Building a broad back, muscular legs and an impressive chest are the result of patience and effort - they don't just magically appear when someone starts popping protein shakes and eating out of Tupperware bowls every 2 hours.

If you remember nothing else from this article, take this point to heart for the rest of your life: training should always revolve around the principle of progressive overload. If you don't do more work compared to your last training session, then you won't produce any positive physiological or neural adaptations.

However, you should keep in mind that progressive overload can be achieved by various means: increased repetitions, higher weights, more sets, more time under tension, a higher training density (more work performed within a given period of time), a larger range of motion, a higher degree of difficulty of the exercises or a different exercise sequence. If a trainee is more advanced, then the weight on the bar can't be increased as quickly, so you have to look for other variables to manipulate.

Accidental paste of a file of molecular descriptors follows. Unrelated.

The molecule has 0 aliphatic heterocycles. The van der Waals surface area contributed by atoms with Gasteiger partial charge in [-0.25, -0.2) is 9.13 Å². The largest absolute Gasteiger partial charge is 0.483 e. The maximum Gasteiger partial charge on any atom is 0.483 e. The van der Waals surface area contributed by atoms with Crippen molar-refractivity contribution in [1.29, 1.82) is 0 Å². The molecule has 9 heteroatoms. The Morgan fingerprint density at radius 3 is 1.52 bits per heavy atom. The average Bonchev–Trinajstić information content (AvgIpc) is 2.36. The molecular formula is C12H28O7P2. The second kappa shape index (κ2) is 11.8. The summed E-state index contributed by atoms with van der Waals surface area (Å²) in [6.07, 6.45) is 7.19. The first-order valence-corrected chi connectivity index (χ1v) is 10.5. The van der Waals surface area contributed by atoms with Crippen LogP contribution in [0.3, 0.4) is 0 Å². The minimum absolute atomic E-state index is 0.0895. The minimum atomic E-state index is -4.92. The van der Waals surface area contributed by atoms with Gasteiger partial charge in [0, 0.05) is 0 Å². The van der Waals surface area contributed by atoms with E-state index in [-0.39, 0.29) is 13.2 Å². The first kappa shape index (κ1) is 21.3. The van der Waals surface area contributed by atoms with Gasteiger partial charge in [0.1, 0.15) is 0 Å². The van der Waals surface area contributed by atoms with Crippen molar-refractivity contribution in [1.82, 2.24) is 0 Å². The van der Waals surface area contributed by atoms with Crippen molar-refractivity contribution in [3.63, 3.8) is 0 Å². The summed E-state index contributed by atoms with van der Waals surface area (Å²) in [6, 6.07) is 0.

In addition to progressive overload, you also need to let specificity dictate your training. Basically, specificity and overload go hand in hand.

You need to ask yourself what qualities you want to improve. This will determine which method you should use to increase the overload stimulus. For example, if you want to increase your performance in classic squats, then you should focus your training on the squat movement pattern or variations of the movement (front squats, goblet squats, etc....).